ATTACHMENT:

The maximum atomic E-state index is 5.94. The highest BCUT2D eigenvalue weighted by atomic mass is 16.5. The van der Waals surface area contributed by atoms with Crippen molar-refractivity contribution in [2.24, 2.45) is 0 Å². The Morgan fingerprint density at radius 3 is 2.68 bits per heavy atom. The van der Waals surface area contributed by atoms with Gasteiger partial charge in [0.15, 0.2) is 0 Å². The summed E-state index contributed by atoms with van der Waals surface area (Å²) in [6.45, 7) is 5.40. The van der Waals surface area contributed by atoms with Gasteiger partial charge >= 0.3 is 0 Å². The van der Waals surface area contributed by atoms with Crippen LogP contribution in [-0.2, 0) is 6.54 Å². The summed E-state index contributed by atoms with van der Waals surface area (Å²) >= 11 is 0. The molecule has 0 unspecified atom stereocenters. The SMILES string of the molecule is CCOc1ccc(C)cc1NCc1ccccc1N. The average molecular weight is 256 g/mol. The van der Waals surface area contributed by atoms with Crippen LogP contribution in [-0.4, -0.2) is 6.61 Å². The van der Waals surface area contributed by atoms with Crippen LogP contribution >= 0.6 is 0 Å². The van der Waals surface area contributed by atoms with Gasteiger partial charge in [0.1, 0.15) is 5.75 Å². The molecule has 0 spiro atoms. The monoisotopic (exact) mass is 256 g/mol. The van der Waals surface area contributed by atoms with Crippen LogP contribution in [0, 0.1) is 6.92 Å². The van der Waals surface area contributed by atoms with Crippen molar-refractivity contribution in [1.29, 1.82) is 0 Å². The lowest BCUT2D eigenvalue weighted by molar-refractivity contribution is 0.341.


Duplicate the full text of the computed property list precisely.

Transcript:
The maximum atomic E-state index is 5.94. The highest BCUT2D eigenvalue weighted by atomic mass is 16.5. The van der Waals surface area contributed by atoms with Crippen molar-refractivity contribution in [2.24, 2.45) is 0 Å². The Morgan fingerprint density at radius 3 is 2.68 bits per heavy atom. The van der Waals surface area contributed by atoms with Gasteiger partial charge in [0.15, 0.2) is 0 Å². The summed E-state index contributed by atoms with van der Waals surface area (Å²) in [6.45, 7) is 5.40. The van der Waals surface area contributed by atoms with Gasteiger partial charge >= 0.3 is 0 Å². The van der Waals surface area contributed by atoms with Crippen LogP contribution in [-0.2, 0) is 6.54 Å². The summed E-state index contributed by atoms with van der Waals surface area (Å²) >= 11 is 0. The molecule has 0 unspecified atom stereocenters. The SMILES string of the molecule is CCOc1ccc(C)cc1NCc1ccccc1N. The average molecular weight is 256 g/mol. The van der Waals surface area contributed by atoms with Crippen LogP contribution in [-0.4, -0.2) is 6.61 Å². The van der Waals surface area contributed by atoms with Crippen LogP contribution >= 0.6 is 0 Å². The van der Waals surface area contributed by atoms with Gasteiger partial charge in [0.1, 0.15) is 5.75 Å². The molecule has 0 spiro atoms. The monoisotopic (exact) mass is 256 g/mol. The van der Waals surface area contributed by atoms with Crippen LogP contribution in [0, 0.1) is 6.92 Å². The van der Waals surface area contributed by atoms with Crippen molar-refractivity contribution in [1.29, 1.82) is 0 Å². The lowest BCUT2D eigenvalue weighted by molar-refractivity contribution is 0.341.